BY VICKY BROWN
February 3, 2016
Telling the public that you’re closing your dairy is one thing. Actually getting out of farming—quite another.
Farming is not simply an occupation. It’s a lifestyle.
Farmers don’t just work. They pour every cell of their being into the soil, their animals and their crops, from sun-up to sundown—and often long past then. One doesn’t just give that up.
Our life “after” farming? We still have more than 20 livestock (goats, sheep, llama) on our farm. They still need care, food and water twice daily, supplements, hoof trimming, shelter, fence mending, attention. Only now I’m working off the farm with a vengeance as well as taking care of our farm.
However, the closing of the dairy allowed me enough time to take a “clay class” in October and November of 2015 and to uncover a newfound passion for playing with a new type of mud or, to be more precise, clay.
Ooh la la… let me tell you about pottery! Better yet, let me show you.
Some days we don’t make anything but joy in the studio, and it can look like this:
Some days it can be spending quality time with your husband (and our amazing instructor, Sharon Warwick of Wellspring Pottery):
Or working with the rest of the class, watching each other learn and grow:
If you practice what you learn and add your own flair you might just get lucky and get a finished product like this to boast about:
So, life after farming? I don’t know yet. It’s in my blood… I’m not anxious to close the barn door.
I’m grateful I was led to a place like The Paint Escape to land, to soothe me after the heart-wrenching decision to close our dairy. It kept me distracted and offered me comfort in a safe, supportive, creative and fun environment.
I’m heartbroken that this place had to be lost to our community. The loss, while still raw from the pain of shuttering our own business, felt personal and it hurt.
Yet a new spark of joy has hit. One of the tenacious previous owners of The Paint Escape, Tina Beard, is committed to opening a new business: her business, her vision and—if you asked her—the fulfillment of her “calling,” to create this space for the community.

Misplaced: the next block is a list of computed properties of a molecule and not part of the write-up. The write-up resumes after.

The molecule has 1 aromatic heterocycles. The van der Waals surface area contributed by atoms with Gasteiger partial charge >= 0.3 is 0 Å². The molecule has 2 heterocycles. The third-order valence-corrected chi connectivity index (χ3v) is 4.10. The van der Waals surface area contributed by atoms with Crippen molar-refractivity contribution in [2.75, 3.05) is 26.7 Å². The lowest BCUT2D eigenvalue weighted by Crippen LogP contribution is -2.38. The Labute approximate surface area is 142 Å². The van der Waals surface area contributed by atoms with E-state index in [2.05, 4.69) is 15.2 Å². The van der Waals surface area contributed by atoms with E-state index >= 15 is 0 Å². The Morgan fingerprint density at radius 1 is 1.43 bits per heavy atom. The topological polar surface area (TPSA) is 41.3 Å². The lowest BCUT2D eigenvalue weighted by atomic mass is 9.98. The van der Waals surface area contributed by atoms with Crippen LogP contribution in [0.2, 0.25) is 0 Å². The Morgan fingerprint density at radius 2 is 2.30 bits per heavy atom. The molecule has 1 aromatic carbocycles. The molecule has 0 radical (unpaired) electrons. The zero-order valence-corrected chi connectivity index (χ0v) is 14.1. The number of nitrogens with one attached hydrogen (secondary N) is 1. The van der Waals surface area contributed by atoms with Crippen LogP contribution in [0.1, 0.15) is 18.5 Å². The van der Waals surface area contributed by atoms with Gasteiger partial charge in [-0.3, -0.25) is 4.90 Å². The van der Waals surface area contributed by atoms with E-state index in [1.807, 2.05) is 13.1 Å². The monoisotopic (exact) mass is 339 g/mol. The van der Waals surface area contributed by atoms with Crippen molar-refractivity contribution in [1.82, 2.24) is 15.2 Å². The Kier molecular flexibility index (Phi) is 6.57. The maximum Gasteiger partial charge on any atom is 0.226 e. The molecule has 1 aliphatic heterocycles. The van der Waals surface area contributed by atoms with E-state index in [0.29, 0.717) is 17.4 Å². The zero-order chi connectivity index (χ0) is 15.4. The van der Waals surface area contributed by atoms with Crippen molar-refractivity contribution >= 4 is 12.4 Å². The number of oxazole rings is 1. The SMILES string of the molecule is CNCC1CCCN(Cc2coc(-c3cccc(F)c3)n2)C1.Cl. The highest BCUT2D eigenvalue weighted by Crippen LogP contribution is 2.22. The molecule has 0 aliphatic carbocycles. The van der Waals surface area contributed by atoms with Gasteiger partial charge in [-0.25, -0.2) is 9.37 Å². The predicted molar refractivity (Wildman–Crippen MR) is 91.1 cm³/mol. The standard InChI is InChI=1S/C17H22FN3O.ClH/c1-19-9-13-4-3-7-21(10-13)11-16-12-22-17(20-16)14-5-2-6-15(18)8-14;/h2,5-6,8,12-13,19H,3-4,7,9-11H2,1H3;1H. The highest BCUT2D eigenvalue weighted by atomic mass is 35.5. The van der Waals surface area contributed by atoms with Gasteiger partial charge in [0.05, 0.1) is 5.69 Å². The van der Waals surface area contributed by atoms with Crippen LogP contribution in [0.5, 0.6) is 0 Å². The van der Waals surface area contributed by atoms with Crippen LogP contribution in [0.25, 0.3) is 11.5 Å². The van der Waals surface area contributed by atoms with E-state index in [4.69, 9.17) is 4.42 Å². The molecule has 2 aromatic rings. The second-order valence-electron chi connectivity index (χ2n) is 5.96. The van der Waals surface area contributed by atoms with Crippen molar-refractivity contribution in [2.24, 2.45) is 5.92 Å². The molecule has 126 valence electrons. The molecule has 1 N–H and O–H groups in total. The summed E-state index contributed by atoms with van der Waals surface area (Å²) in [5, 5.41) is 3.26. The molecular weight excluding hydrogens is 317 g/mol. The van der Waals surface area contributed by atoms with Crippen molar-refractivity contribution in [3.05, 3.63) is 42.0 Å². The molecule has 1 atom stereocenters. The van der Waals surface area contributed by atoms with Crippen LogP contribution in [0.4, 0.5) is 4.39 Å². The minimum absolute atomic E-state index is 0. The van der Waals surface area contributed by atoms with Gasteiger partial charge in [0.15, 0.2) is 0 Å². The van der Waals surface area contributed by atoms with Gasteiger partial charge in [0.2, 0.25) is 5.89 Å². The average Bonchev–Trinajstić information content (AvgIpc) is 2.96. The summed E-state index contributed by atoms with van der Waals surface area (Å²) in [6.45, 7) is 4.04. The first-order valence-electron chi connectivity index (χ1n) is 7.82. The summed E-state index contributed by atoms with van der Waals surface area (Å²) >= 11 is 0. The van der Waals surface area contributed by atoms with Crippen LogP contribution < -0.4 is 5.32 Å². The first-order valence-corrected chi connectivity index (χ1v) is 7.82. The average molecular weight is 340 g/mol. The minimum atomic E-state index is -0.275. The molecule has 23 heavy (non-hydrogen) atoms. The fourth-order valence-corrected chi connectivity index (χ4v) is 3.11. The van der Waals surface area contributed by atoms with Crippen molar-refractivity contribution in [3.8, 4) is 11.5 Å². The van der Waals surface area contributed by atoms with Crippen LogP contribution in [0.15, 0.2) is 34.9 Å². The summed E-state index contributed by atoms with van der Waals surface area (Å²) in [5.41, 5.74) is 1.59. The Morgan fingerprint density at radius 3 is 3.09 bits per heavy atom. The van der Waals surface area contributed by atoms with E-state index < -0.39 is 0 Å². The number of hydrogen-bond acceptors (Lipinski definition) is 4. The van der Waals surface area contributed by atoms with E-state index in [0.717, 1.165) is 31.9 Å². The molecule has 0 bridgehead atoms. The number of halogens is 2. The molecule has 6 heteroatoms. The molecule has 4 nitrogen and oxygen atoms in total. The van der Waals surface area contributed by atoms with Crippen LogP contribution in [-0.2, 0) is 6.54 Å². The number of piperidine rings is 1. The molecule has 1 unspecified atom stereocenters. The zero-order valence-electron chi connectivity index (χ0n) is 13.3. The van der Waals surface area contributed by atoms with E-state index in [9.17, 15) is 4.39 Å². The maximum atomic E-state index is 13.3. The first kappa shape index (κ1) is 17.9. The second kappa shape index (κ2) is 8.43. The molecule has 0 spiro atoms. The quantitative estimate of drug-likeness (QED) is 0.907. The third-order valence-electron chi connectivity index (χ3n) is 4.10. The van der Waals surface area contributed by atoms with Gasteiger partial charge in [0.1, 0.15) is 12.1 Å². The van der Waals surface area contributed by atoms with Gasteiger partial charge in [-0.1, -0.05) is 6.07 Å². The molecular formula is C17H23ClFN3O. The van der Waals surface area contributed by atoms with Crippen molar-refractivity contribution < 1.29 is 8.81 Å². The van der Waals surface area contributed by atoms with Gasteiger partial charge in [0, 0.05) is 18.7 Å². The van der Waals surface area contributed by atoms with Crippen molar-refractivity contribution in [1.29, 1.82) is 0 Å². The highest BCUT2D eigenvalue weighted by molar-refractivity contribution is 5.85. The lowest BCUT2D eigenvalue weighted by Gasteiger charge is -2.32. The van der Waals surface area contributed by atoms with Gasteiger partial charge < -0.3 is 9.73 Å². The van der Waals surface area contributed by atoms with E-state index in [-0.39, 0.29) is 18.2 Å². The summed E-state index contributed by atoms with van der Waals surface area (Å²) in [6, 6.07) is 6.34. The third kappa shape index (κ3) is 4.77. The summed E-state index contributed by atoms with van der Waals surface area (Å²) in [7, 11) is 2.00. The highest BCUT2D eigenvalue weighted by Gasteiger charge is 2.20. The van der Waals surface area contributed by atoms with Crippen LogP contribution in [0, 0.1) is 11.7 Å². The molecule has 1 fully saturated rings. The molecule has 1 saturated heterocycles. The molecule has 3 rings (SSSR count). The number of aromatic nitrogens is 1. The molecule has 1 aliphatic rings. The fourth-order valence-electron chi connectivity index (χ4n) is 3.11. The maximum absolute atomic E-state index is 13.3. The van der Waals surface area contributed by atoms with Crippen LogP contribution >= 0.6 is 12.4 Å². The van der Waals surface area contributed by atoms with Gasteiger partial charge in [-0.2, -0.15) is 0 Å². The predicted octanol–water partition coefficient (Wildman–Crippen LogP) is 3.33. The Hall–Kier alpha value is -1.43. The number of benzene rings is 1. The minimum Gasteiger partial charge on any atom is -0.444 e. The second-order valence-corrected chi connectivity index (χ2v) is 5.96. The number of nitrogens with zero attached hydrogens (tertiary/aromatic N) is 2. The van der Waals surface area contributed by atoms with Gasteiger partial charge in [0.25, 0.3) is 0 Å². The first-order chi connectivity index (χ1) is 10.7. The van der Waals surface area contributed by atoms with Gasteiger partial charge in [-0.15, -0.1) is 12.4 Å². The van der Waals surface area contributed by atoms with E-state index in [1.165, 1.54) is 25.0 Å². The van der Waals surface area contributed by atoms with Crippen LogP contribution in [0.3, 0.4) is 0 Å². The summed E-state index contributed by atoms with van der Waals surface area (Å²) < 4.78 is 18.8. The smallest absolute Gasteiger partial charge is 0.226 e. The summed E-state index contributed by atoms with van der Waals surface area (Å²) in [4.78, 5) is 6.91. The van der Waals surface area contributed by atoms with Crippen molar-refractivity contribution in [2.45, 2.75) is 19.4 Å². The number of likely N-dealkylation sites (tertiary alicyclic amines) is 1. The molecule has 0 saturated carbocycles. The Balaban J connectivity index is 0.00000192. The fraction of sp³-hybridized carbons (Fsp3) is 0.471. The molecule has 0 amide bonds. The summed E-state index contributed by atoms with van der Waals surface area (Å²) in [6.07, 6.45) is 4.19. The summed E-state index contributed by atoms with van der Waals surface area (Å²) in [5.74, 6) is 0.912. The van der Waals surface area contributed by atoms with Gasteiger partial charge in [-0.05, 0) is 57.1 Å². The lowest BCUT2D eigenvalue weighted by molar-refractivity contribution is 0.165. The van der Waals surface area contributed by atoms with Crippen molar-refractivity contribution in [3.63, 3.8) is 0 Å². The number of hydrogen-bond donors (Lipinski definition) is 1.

Whidbey Art Escape will be so much more than what started as a paint-your-own-pottery spot in Freeland. It will be bursting at the seams with its delightful, brightly windowed studio for painting bisque-ware in delightful and useful shapes, a fun Glass Escape Studio for glasswork and, of course, the rather large Clay Escape Studio—now with eight wheels, a pug mill, a slab roller and beautiful space for handwork, carving and glazing fun.
There will be classes going on; top talent from our community will provide up to three group classes a week, with even more one-on-one “experience” classes.
If you’re ever wondering about it, come on by when they open (tentatively March, 2016). If I’m not at work, I’ll probably be there—throwing a pot, or carving, or glazing, or maybe just having a cup of coffee with my new studio-mates and friends. Odds are, we’ll be laughing and sharing joy. You’re welcome to come get your dose; we’d love to see you.
A gang of us, creating fun at Whidbey Art Escape, is even forming our own group. (A business that has its own groupies is probably a good thing, right?) Our little gang, The Escapees, are creating and learning and playing and will be soon offering our unique handmade objects to the public.
Stay tuned. I promise to keep you posted.
So, while I still miss my bucket of baby goats with a very real ache in my heart, as part of my first gang—the Escapees—I know that love is not limited to one thing. I’m quite certain that the more we love, the larger our heart swells to accommodate it. In the arena of passion, certainly less will never be more.
Perhaps your passion won’t be struck by hands in the mud or the dirt of a farm, or even by the mud or clay on a wheel, but I hope you find it, wherever it lies. When you do find it, unharness your constraints and seize it with your whole heart… whether you’re any good at it or not…
Thank you for your support along my journey.
Vicky Brown (still a “farmer,” even if she’s milking less often), puts her passions on the page writing about food, agriculture and the tender web of community.
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